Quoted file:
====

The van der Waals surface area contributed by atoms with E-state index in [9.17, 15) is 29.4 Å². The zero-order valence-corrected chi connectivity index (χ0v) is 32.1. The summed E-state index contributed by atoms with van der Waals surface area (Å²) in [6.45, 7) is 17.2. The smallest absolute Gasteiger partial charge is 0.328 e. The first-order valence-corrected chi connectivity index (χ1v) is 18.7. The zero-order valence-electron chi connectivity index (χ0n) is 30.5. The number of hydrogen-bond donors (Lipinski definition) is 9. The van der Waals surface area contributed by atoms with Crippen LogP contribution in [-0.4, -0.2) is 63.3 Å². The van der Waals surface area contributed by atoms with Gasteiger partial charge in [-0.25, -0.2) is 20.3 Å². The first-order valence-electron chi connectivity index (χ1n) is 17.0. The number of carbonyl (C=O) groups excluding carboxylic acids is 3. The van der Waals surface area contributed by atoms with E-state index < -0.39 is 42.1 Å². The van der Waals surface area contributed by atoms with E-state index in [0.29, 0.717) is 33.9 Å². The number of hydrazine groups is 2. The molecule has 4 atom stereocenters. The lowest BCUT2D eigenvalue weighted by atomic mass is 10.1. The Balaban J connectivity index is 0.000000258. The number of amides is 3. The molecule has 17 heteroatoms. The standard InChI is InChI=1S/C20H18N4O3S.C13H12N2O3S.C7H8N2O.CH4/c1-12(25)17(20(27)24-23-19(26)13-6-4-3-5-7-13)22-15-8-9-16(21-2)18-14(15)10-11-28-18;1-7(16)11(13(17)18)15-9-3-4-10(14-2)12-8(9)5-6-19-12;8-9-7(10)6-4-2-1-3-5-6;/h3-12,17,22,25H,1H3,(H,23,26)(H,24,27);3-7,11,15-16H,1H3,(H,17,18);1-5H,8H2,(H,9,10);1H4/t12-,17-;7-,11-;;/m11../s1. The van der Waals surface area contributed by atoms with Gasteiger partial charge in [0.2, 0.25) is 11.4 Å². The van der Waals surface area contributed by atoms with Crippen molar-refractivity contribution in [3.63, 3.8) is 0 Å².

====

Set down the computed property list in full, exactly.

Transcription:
The van der Waals surface area contributed by atoms with E-state index in [9.17, 15) is 29.4 Å². The zero-order valence-corrected chi connectivity index (χ0v) is 32.1. The summed E-state index contributed by atoms with van der Waals surface area (Å²) in [6.45, 7) is 17.2. The smallest absolute Gasteiger partial charge is 0.328 e. The first-order valence-corrected chi connectivity index (χ1v) is 18.7. The zero-order valence-electron chi connectivity index (χ0n) is 30.5. The number of hydrogen-bond donors (Lipinski definition) is 9. The van der Waals surface area contributed by atoms with Crippen LogP contribution in [-0.4, -0.2) is 63.3 Å². The van der Waals surface area contributed by atoms with Gasteiger partial charge in [-0.25, -0.2) is 20.3 Å². The first-order valence-electron chi connectivity index (χ1n) is 17.0. The number of carbonyl (C=O) groups excluding carboxylic acids is 3. The van der Waals surface area contributed by atoms with E-state index < -0.39 is 42.1 Å². The van der Waals surface area contributed by atoms with E-state index in [0.29, 0.717) is 33.9 Å². The number of hydrazine groups is 2. The molecule has 4 atom stereocenters. The lowest BCUT2D eigenvalue weighted by atomic mass is 10.1. The Balaban J connectivity index is 0.000000258. The number of amides is 3. The molecule has 17 heteroatoms. The standard InChI is InChI=1S/C20H18N4O3S.C13H12N2O3S.C7H8N2O.CH4/c1-12(25)17(20(27)24-23-19(26)13-6-4-3-5-7-13)22-15-8-9-16(21-2)18-14(15)10-11-28-18;1-7(16)11(13(17)18)15-9-3-4-10(14-2)12-8(9)5-6-19-12;8-9-7(10)6-4-2-1-3-5-6;/h3-12,17,22,25H,1H3,(H,23,26)(H,24,27);3-7,11,15-16H,1H3,(H,17,18);1-5H,8H2,(H,9,10);1H4/t12-,17-;7-,11-;;/m11../s1. The van der Waals surface area contributed by atoms with Gasteiger partial charge in [0.2, 0.25) is 11.4 Å². The van der Waals surface area contributed by atoms with Crippen molar-refractivity contribution in [3.63, 3.8) is 0 Å².